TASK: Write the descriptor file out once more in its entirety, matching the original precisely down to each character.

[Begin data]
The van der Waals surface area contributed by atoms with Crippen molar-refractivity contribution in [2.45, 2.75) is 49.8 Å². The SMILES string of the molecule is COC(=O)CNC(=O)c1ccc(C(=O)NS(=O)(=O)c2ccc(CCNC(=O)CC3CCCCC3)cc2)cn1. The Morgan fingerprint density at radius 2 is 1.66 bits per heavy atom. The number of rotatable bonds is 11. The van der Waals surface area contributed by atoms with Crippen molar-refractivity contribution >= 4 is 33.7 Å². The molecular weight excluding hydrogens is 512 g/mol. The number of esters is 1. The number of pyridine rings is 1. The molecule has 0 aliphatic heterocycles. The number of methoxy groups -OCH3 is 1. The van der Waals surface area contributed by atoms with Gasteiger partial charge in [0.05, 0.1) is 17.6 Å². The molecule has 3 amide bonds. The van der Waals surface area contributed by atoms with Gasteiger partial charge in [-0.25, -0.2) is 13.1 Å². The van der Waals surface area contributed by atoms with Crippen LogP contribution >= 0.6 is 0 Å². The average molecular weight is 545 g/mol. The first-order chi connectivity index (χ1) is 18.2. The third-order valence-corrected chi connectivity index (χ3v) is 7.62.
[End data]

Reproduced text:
The van der Waals surface area contributed by atoms with Crippen molar-refractivity contribution in [2.45, 2.75) is 49.8 Å². The SMILES string of the molecule is COC(=O)CNC(=O)c1ccc(C(=O)NS(=O)(=O)c2ccc(CCNC(=O)CC3CCCCC3)cc2)cn1. The Morgan fingerprint density at radius 2 is 1.66 bits per heavy atom. The number of rotatable bonds is 11. The van der Waals surface area contributed by atoms with Crippen molar-refractivity contribution >= 4 is 33.7 Å². The molecular weight excluding hydrogens is 512 g/mol. The number of esters is 1. The number of pyridine rings is 1. The molecule has 0 aliphatic heterocycles. The number of methoxy groups -OCH3 is 1. The van der Waals surface area contributed by atoms with Gasteiger partial charge in [0.05, 0.1) is 17.6 Å². The molecule has 3 amide bonds. The van der Waals surface area contributed by atoms with Gasteiger partial charge in [-0.25, -0.2) is 13.1 Å². The van der Waals surface area contributed by atoms with Crippen LogP contribution >= 0.6 is 0 Å². The average molecular weight is 545 g/mol. The first-order chi connectivity index (χ1) is 18.2. The third-order valence-corrected chi connectivity index (χ3v) is 7.62.